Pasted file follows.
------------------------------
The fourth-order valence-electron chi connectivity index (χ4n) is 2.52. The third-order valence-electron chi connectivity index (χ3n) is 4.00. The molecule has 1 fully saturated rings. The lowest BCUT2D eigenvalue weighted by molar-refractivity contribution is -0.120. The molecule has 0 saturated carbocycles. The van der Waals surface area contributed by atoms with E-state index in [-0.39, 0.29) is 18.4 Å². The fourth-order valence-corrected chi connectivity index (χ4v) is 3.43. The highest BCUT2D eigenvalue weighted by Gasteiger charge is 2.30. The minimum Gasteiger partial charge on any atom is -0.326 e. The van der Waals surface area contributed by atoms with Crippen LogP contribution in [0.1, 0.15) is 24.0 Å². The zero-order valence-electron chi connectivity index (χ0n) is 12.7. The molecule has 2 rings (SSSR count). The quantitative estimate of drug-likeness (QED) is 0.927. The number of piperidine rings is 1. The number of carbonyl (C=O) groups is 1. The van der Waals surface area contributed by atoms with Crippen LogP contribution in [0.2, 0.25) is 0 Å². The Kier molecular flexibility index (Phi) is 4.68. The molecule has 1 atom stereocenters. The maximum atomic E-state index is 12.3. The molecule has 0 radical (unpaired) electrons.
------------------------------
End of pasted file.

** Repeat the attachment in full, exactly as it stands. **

The fourth-order valence-electron chi connectivity index (χ4n) is 2.52. The third-order valence-electron chi connectivity index (χ3n) is 4.00. The molecule has 1 fully saturated rings. The lowest BCUT2D eigenvalue weighted by molar-refractivity contribution is -0.120. The molecule has 0 saturated carbocycles. The van der Waals surface area contributed by atoms with E-state index in [-0.39, 0.29) is 18.4 Å². The fourth-order valence-corrected chi connectivity index (χ4v) is 3.43. The highest BCUT2D eigenvalue weighted by Gasteiger charge is 2.30. The minimum Gasteiger partial charge on any atom is -0.326 e. The van der Waals surface area contributed by atoms with Crippen LogP contribution in [0.1, 0.15) is 24.0 Å². The zero-order valence-electron chi connectivity index (χ0n) is 12.7. The molecule has 2 rings (SSSR count). The quantitative estimate of drug-likeness (QED) is 0.927. The number of piperidine rings is 1. The number of carbonyl (C=O) groups is 1. The van der Waals surface area contributed by atoms with Crippen LogP contribution in [0.2, 0.25) is 0 Å². The Kier molecular flexibility index (Phi) is 4.68. The molecule has 1 atom stereocenters. The maximum atomic E-state index is 12.3. The molecule has 0 radical (unpaired) electrons.